3 Tips for Re-engaging Inactive Community Members
Ah yes, tips to re-engage your inactive members. Let me start with a story. We recently got two Labrador puppies and are in the process of training them. While they are adorable and fun and playful, man is it frustrating when they don’t listen. We have a few of the basics down, but getting them to come back when they leave our side is a challenge. We can get them to come over, but then they leave when we are out of treats. I don’t know if you have any experience with this, but getting a puppy to come back is not an easy task!
Isn’t this a perfect metaphor for online community engagement? You attract the member, they join and find all sorts of wonderful topics to participate in. Inevitably though, they get their question answered or their attention shifts. Participation naturally wanes and interest in the community can suffer. We talk a lot about re-engaging members who disconnect from email marketing, but what about those who have stopped posting in your online community?
The approach for re-engaging online community members is not that dissimilar from a typical re-engagement campaign. Your messages need to reinforce the benefits of the community in a way that is compelling and concise.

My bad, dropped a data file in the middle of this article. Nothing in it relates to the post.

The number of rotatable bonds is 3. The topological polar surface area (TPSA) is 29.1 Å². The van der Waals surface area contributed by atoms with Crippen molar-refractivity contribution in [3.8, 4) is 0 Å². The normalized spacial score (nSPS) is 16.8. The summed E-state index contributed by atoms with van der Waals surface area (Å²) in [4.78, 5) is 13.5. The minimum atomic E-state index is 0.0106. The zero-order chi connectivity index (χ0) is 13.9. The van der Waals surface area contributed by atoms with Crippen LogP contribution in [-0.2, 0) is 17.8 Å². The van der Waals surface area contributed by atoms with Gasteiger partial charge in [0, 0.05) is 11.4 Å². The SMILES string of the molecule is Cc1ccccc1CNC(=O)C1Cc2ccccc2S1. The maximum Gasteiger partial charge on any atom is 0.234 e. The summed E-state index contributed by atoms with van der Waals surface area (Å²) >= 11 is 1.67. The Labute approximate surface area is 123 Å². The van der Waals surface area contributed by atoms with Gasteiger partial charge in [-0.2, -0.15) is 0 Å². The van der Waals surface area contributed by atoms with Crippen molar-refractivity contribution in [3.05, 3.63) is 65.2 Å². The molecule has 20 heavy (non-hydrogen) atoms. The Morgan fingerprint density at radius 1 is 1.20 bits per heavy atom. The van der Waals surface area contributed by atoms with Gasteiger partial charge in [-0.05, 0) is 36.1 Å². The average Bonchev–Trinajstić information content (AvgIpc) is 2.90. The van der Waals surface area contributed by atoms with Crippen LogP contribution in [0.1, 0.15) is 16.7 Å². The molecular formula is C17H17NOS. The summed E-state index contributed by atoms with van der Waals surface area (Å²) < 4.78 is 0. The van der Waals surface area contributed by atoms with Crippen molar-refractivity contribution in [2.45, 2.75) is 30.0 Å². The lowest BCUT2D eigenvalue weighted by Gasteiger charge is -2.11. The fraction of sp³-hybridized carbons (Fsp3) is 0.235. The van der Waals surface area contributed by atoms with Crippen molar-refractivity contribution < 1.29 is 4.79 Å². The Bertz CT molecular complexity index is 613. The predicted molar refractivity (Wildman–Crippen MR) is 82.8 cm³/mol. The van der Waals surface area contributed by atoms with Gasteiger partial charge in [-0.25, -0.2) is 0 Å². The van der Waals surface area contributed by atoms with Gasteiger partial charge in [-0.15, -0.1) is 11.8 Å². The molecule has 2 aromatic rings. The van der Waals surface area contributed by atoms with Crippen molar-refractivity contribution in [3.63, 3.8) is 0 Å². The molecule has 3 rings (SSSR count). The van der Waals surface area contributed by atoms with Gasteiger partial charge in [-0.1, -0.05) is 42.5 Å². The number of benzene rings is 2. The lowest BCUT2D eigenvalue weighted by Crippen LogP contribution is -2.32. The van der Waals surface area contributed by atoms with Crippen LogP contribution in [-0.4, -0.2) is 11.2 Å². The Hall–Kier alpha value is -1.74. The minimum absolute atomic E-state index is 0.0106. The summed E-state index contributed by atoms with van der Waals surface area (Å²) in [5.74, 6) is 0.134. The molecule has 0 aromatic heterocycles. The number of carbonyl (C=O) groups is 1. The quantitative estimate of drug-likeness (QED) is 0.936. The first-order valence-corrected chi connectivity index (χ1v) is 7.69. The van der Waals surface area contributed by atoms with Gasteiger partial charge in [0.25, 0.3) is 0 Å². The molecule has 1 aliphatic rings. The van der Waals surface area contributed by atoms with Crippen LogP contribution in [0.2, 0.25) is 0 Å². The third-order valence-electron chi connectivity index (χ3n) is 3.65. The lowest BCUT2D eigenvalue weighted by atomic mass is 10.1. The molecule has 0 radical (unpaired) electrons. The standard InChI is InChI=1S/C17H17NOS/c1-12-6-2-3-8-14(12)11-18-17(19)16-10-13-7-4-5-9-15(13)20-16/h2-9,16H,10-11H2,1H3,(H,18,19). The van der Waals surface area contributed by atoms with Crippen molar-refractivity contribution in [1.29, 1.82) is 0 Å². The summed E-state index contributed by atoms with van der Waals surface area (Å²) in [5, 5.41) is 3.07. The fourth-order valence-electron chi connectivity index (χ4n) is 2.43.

Here are some things to keep in mind when building out your re-engagement campaign:
Conversations on the community can often be time sensitive. Calls for speakers, solicitation of ideas for new initiatives and how to address a current challenge may require a quick response. Use this to your advantage by creating a sense of urgency with your emails. Subject lines that call for a quick, immediate action can prompt the user to open and engage.
Your readership is constantly letting you know what areas they are interested in. The emails they open, the stories they engage with, the web pages they visit and the topics they post in on the community all give you insight into the areas that your members have a strong interest in. Leverage this information by customizing your content to prompt participation in conversations around subject matter that interest the members. Not only is this a great way to personalize your messages, it shows you listen to your constituents. This can enhance their relationship with you.
The campaign should be built to react based on actions taken by your audience. Include decision steps that note when someone does not open versus opens but does not post, and customize your content for each scenario. If someone does take the desired action, thank them for posting. Make sure to reinforce the positive work they are doing, perhaps even send them into a separate campaign that nurtures community participation.
There are a number of ways that community involvement can be beneficial. Participation in an online community can foster strong relationships between members. It can also deepen their connection to the organization. Engaging in a conversation with others that are facing the same challenges, or that have attempted to implement similar programs can be very rewarding. Campaigns built to win participants back should focus on the member and how valuable they are to the community.
For more on how to build strong communication strategies around your online community, click here to download our community whitepaper.